What kind of market is there for million-dollar condos in West with country club comforts — but also pricey membership fees and no ocean views?
The developer insists buyers are responding enthusiastically to the luxury project in a pastoral setting featuring lakes and golf courses, as well as fine dining, a spa and other perks at the prestigious Boca West Country Club.
The Group said it has sold more than 50 of the 139 units at Akoya at Boca West, where prices range from about $900,000 to more than $3 million.
The Boca Raton-based firm is counting on a strong tourist season and a big marketing push in the Northeast to drive sales at the $160 million development during the remainder of the year.
But housing analysts aren’t as bullish, pointing out that Akoya is nowhere near the beach or Intracoastal Waterway, where most luxury condos are built.
What’s more, large initiation and social fees on top of the cost of the Akoya condos limit the pool of potential buyers, observers say.
“The non-ocean views are not as big of a problem as the membership fees and the club dues,” said Jack Winston, of Goodkin Consulting in Miami, whose firm advised Siemens on Akoya. “Boca is a very desirable place to live, but the buyer profile for that type of development has definitely shrunk.”
Boca West is a development of more than 3,400 homes on 2,000 acres between Yamato and Glades roads next to Florida’s Turnpike.
The 10-story Akoya at Boca West is expected to open by mid-2018, a full four years after Siemens unveiled the project’s plans.
The condos were delayed twice while Siemens sought construction financing and redesigned the units.
During a recent hard-hat tour of the building shell, marketing director Rob Siemens said the developer decided to start construction without financing in place to increase the velocity of sales. The firm figured it could drum up more interest if prospective buyers could actually see the condos for themselves, he said.
“They need to be able to walk through and visualize and look at the views,” said Siemens, the son of CEO Richard Siemens. “It makes a humongous difference.”
But anyone who buys a home or condo in Boca West must pay a one-time initiation fee of $70,000, with 20 percent of it refundable when it comes time to sell, Siemens said. In addition, social dues total about $1,000 a month.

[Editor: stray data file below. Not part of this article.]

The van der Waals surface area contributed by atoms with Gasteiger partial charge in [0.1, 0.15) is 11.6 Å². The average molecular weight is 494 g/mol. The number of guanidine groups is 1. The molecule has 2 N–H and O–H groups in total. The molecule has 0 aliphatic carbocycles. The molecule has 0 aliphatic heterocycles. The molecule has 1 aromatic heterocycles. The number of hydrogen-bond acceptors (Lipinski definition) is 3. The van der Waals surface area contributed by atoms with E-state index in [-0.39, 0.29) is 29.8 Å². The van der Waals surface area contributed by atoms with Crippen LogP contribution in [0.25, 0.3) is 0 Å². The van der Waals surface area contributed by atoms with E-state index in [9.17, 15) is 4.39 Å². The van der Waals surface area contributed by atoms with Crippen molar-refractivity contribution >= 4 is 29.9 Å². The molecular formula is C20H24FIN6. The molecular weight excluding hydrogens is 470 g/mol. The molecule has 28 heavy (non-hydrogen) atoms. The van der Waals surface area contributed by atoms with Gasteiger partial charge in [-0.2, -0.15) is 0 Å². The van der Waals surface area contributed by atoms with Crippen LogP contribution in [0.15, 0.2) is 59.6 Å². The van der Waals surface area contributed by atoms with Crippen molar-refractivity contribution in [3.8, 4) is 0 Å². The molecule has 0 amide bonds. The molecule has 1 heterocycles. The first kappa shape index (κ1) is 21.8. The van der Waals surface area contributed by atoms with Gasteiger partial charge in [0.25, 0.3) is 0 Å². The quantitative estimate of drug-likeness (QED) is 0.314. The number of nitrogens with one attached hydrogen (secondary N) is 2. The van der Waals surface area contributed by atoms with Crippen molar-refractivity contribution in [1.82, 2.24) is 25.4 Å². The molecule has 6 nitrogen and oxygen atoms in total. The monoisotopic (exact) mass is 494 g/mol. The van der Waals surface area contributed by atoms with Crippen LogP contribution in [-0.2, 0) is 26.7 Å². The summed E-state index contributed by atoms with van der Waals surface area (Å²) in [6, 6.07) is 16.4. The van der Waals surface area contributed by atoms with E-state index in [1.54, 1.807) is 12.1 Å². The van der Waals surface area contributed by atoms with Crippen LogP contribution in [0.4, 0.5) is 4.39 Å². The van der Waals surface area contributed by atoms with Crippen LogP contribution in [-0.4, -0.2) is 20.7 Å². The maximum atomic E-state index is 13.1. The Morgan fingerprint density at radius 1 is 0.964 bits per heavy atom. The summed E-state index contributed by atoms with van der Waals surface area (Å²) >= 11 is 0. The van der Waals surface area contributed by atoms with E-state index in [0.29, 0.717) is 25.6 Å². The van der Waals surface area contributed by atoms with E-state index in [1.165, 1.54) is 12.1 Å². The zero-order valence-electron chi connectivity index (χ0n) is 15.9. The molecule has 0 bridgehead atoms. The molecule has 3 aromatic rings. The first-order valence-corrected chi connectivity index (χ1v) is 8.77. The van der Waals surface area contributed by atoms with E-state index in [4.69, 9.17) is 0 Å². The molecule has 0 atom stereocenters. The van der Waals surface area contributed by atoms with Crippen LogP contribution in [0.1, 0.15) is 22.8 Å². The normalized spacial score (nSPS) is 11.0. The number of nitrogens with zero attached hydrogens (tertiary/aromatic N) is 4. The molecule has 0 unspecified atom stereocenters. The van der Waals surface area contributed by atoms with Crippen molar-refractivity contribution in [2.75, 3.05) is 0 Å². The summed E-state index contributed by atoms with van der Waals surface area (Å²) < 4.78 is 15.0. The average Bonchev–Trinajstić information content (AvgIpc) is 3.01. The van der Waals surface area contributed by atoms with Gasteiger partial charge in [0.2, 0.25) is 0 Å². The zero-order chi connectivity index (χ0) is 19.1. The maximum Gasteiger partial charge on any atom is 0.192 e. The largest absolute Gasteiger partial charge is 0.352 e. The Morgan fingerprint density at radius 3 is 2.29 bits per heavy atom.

Mandatory memberships fell out of favor in many communities across South Florida during the housing bust because some residents couldn’t afford the fees, analysts say.
Even with the market fully recovered, the forced memberships have remained a major turn-off for buyers, said Ken Johnson, an economist and real estate professor at Florida Atlantic University.
In some cases, desperate sellers have slashed asking prices of the homes and still can’t draw interest for buying into these communities, he said.
“The story doesn’t usually end happy on the resale,” Johnson said.
Peter Zalewski, principal of the Condo Vultures consulting firm in Miami, said the typical luxury condo buyer wants an oceanfront address. And while golf-course views still are enticing, he said, the sport is losing appeal as a recreational pastime.
“This might be a little bit of a challenging situation,” Zalewski said.
Akoya is the first residential development inside Boca West in about two decades. Two years ago, Siemens Group paid $13.5 million for the nearly seven-acre property.
Richard Siemens has built more than 15,000 homes across the state. His local projects include Polo Club, Boca Raton; Century Village in Pembroke Pines; Gleneagles Country Club in Delray Beach; West Boca Medical Center; Delray Medical Center; and a handful of shopping centers.
Rob Siemens said the firm is confident this latest project will be a success. He downplayed analyst concerns, pointing out that Boca West is a financially sound club that recently completed a $50 million clubhouse renovation without any assessment to homeowners.
“If somebody wants to live in a country club and have all the amenities of a club, it’s not an issue,” Siemens said of the membership and social fees. “Demand is there.”
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